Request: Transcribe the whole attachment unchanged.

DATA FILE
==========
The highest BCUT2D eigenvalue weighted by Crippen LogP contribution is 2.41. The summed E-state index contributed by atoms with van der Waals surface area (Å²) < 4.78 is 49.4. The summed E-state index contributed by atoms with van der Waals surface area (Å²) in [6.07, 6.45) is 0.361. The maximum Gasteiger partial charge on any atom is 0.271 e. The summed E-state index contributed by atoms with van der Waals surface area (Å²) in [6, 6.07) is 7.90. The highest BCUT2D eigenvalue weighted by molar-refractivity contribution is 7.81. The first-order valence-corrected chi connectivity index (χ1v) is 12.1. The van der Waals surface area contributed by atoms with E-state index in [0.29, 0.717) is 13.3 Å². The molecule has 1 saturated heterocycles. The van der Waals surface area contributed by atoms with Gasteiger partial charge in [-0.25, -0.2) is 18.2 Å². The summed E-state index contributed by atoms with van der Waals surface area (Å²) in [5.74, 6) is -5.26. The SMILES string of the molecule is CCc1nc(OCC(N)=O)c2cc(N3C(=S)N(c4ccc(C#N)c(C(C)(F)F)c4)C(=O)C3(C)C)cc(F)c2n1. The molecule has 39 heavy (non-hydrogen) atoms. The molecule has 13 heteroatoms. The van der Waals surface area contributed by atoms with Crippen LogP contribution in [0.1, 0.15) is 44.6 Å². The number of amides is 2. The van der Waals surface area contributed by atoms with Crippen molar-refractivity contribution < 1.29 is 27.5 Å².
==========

The highest BCUT2D eigenvalue weighted by Crippen LogP contribution is 2.41. The summed E-state index contributed by atoms with van der Waals surface area (Å²) < 4.78 is 49.4. The summed E-state index contributed by atoms with van der Waals surface area (Å²) in [6.07, 6.45) is 0.361. The maximum Gasteiger partial charge on any atom is 0.271 e. The summed E-state index contributed by atoms with van der Waals surface area (Å²) in [6, 6.07) is 7.90. The highest BCUT2D eigenvalue weighted by molar-refractivity contribution is 7.81. The first-order valence-corrected chi connectivity index (χ1v) is 12.1. The van der Waals surface area contributed by atoms with E-state index in [0.29, 0.717) is 13.3 Å². The molecule has 1 saturated heterocycles. The van der Waals surface area contributed by atoms with Gasteiger partial charge in [-0.25, -0.2) is 18.2 Å². The summed E-state index contributed by atoms with van der Waals surface area (Å²) in [5.74, 6) is -5.26. The SMILES string of the molecule is CCc1nc(OCC(N)=O)c2cc(N3C(=S)N(c4ccc(C#N)c(C(C)(F)F)c4)C(=O)C3(C)C)cc(F)c2n1. The molecule has 39 heavy (non-hydrogen) atoms. The molecule has 13 heteroatoms. The van der Waals surface area contributed by atoms with Crippen LogP contribution in [0.1, 0.15) is 44.6 Å². The number of amides is 2. The van der Waals surface area contributed by atoms with Crippen molar-refractivity contribution < 1.29 is 27.5 Å².